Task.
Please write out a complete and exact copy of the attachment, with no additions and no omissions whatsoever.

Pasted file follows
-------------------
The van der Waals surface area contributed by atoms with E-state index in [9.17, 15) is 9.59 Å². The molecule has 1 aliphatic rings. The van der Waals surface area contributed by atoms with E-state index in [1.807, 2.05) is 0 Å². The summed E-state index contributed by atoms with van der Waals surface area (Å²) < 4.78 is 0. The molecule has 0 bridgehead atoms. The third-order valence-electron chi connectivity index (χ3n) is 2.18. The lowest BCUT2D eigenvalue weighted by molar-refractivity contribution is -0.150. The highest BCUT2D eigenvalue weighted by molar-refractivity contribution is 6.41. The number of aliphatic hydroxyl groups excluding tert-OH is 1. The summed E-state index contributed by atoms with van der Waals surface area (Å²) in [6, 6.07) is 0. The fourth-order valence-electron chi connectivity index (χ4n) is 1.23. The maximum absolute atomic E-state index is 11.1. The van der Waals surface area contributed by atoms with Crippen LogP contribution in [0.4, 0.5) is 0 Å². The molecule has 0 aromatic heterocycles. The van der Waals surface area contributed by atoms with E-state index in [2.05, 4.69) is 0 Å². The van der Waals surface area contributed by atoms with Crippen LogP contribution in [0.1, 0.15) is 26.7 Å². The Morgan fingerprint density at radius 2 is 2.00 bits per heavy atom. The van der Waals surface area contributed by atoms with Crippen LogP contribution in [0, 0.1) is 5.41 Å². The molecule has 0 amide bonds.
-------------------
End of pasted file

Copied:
The van der Waals surface area contributed by atoms with E-state index in [9.17, 15) is 9.59 Å². The molecule has 1 aliphatic rings. The van der Waals surface area contributed by atoms with E-state index in [1.807, 2.05) is 0 Å². The summed E-state index contributed by atoms with van der Waals surface area (Å²) < 4.78 is 0. The molecule has 0 bridgehead atoms. The third-order valence-electron chi connectivity index (χ3n) is 2.18. The lowest BCUT2D eigenvalue weighted by molar-refractivity contribution is -0.150. The highest BCUT2D eigenvalue weighted by molar-refractivity contribution is 6.41. The number of aliphatic hydroxyl groups excluding tert-OH is 1. The summed E-state index contributed by atoms with van der Waals surface area (Å²) in [6, 6.07) is 0. The fourth-order valence-electron chi connectivity index (χ4n) is 1.23. The maximum absolute atomic E-state index is 11.1. The van der Waals surface area contributed by atoms with Crippen LogP contribution in [0.4, 0.5) is 0 Å². The molecule has 0 aromatic heterocycles. The van der Waals surface area contributed by atoms with E-state index in [2.05, 4.69) is 0 Å². The van der Waals surface area contributed by atoms with Crippen LogP contribution in [0.1, 0.15) is 26.7 Å². The Morgan fingerprint density at radius 2 is 2.00 bits per heavy atom. The van der Waals surface area contributed by atoms with Crippen LogP contribution in [0, 0.1) is 5.41 Å². The molecule has 0 amide bonds.